Another exception to the rule: USCIS provides guidance on accepting Puerto Rico Birth Certificates during the I-9 Process

Yesterday, the USCIS released I-9 guidance on the implications of the Puerto Rico Birth Certificate law, which calls for the issuance of newer, more secure Puerto Rico birth certificates starting July 1, 2010, as well as the invalidation of previously issued birth certificates effective September 30, 2010. The law, based on collaboration with the Department of State and the Department of Homeland Security, was enacted to address fraud and identity theft associated with Puerto Rico birth certificates. According to the U.S. State Department’s bureau of diplomatic security, Puerto Rico birth certificates are the source of approximately 40% of the 8,000 cases of passport fraud that the agency investigates. This epidemic is due in large part to the common practice in Puerto Rico of requiring birth certificates (or birth certificate copies) for a variety of governmental and nongovernmental transactions. How does this affect the I-9 Process? Since the very first I-9 form was released, an original or certified copy of a US birth certificate has always been an acceptable “List C” document which establishes an employee’s eligibility to work in the U.S. With the passing of this new law, employers may now face situations where a US citizen may present a pre-July 1, 2010 Puerto Rico birth certificate which has, by law, been invalidated. Can employers accept these or do they now have an obligation to scrutinize the issuance date for I-9 purposes? What happens if the employer simply wants to update an existing I-9 form that has an old PR birth certificate for a recent rehire or for federal contractor purposes? USCIS Guidance Fortunately, the USCIS has provided answers to all of these questions in yesterday’s guidance. In a nutshell, here is what you need to know: 1. New Hires Beginning Oct. 1, 2010, employers may only accept certified copies of Puerto Rico birth certificates that were issued on or after July 1, 2010. To make this determination, employers should look at the date the certified copy was issued to ensure it is valid. Prior to October 1, 2010, employers may accept all certified copies of Puerto Rico birth certificates when completing new I-9s. 2. Existing Employees Employers must not re-verify the employment eligibility of existing employees who presented a certified copy of a Puerto Rico birth certificate for Form I-9 purposes and whose employment eligibility was verified on Form I-9 prior to Oct. 1, 2010. 3. Federal Contractors Employers who are awarded a federal contract that contains the FAR E-Verify clause may have situations where they need to complete a new I-9 or update an existing I-9 before submitting the information to E-Verify.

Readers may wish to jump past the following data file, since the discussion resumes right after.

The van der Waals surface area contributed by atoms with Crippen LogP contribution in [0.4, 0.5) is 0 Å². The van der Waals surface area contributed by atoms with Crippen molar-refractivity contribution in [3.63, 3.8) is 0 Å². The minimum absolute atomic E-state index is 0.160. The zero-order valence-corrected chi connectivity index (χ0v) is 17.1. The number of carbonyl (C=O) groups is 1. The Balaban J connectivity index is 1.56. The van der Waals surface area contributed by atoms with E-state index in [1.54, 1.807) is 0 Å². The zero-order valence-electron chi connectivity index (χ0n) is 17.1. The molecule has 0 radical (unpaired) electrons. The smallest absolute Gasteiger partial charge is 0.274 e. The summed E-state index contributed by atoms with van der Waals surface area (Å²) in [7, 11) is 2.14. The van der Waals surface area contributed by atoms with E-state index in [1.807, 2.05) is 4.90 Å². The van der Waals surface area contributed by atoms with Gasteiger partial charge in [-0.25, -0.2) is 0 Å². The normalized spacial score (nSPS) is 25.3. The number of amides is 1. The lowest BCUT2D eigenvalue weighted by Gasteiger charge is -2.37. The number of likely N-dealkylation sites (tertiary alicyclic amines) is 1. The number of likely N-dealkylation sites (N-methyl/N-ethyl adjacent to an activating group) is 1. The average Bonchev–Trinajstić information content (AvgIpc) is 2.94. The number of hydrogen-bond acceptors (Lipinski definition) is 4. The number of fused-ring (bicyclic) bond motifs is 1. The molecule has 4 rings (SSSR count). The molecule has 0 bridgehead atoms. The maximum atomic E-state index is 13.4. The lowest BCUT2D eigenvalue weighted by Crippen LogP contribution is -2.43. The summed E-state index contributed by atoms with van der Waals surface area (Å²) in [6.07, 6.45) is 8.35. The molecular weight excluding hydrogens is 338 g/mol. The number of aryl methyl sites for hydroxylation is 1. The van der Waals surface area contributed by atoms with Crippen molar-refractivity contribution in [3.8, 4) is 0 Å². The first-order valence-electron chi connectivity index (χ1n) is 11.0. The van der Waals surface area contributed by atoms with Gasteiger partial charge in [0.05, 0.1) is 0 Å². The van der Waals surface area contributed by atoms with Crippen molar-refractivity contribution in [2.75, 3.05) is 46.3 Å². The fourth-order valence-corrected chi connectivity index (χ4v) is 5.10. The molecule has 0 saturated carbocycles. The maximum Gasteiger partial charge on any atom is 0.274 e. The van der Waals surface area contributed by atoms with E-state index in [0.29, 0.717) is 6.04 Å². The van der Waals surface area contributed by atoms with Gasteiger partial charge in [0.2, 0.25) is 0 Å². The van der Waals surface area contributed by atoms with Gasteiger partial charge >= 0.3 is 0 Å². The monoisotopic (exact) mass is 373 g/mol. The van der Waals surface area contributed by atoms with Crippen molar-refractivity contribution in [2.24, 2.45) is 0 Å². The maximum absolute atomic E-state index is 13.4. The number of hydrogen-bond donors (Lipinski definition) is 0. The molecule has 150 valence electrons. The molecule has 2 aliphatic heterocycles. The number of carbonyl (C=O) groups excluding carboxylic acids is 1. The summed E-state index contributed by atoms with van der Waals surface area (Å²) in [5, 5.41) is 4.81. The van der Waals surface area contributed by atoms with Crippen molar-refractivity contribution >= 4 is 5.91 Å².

• If the employer completes a new I-9, the same rule for new hires mentioned above applies: beginning Oct. 1, 2010, employers may only accept certified copies of Puerto Rico birth certificates that were issued on or after July 1, 2010. Prior to October 1, 2010, employers with FAR contracts may accept all certified copies of Puerto Rico birth certificates when completing new I-9s.
  • If the employer simply updates an existing I-9 form, the employer must not ask an employee to present a new certified copy of a Puerto Rico birth certificate.

4. Document Retention Although the new law prohibits Puerto Rico employers from keepingoriginal certified copies of birth certificates, employers may still keep photocopies of these documents (as long as it does so regardless of national origin or citizenship status). Need more information? Please visit the USCIS web site here for the Form I-9 guidance. For more information about birth certificates issued in Puerto Rico, please visit the Puerto Rico Federal Affairs Administration web site here.